(A) Analysis of the knockdown efficiency of TNF-α, which was analyzed by semi-quantitative RT-PCR. The actin RNA was also analyzed to serve as the internal control. This study is to support Fig 7A. (B) Huh7 cells were infected with HCV for either 4 hours or 30 hours and then further incubated with or without IFN-α (1000 units) for 18 hours. Cells were then lysed at either 24 hours or 48 hours post-infection for immunoblot analysis of the phosphorylation status of STAT1 and STAT2. Total STAT1 and STAT2 and the HCV core expression were also analyzed. Actin served as the loading control. (C) Huh7 cells were incubated with IFN-α in absence or presence of TNF-α for 24 hours. STAT1 phosphorylation was analyzed by western blot, and relative ISG expression levels were analyzed by qRT-PCR. *, p = 0.01, **, p = 8.5E-05, ***, p = 0.005. (D) Huh7 cells were transfected with NC-, TNF-α-, or TNFR1-siRNA. After 48 hours, the siRNA transfection was repeated. Cells were infected with HCV at 6 hours after the second siRNA transfection. Total cellular RNA was isolated at 48 hours post-infection and analyzed by semi-quantitative RT-PCR for IFNAR1 and IFNAR2 RNAs. The actin RNA was also analyzed to serve as the control.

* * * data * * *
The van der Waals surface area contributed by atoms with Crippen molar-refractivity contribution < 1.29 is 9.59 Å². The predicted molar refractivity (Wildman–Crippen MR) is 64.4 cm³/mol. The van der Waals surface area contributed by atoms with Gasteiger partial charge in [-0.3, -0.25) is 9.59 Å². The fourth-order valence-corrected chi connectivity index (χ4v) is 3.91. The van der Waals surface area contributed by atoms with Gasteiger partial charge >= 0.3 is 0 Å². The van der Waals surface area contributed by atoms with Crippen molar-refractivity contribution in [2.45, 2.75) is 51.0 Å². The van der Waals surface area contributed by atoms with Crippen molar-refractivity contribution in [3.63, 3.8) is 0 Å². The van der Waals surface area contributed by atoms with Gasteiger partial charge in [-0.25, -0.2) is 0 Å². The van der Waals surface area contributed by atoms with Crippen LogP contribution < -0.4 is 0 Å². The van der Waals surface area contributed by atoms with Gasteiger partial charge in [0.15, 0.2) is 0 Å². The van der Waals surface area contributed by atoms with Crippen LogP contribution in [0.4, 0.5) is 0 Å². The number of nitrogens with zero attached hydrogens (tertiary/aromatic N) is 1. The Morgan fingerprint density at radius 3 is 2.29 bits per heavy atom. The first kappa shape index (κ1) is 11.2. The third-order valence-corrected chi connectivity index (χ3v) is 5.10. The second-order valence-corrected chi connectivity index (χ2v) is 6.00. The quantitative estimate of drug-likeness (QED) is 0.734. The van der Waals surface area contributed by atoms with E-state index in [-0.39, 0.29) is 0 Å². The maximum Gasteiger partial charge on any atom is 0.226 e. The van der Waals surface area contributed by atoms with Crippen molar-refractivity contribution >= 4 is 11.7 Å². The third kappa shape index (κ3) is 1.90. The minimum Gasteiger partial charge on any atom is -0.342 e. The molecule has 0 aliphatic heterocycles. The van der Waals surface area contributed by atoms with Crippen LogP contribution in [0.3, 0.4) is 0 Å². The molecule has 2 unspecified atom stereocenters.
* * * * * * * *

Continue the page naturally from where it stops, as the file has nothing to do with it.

https://doi.org/10.1371/journal.ppat.1004937.s014

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S15 Fig. Proteasome-mediated degradation of IFNAR2 in the TNF-α depleted cells.

Huh7 cells were transfected with the negative control siRNA or TNF-α siRNA. After 48 hours, cells were infected with HCV (MOI = 0.25) for 24 hours and then treated with DMSO, 200 nM Bafilomycin A1, or 10 μM MG132 for additional 16 hours. Cells were then lysed for immunoblot analysis of IFNAR2 and the HCV core protein. GAPDH served as the loading control.

https://doi.org/10.1371/journal.ppat.1004937.s015

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Acknowledgments

We wish to thank Dr. Steven Foung for providing us with the anti-E2 antibody and its control antibody, and the Cell Culture Core Facility of the USC Research Center for Liver Diseases for providing us with the primary human hepatocytes.

Author Contributions

Conceived and designed the experiments: JL YT STC JhJO. Performed the experiments: JL YT STC JYK CC. Analyzed the data: JL YT STC CC JhJO. Contributed reagents/materials/analysis tools: JL YT STC JYK. Wrote the paper: JL JhJO.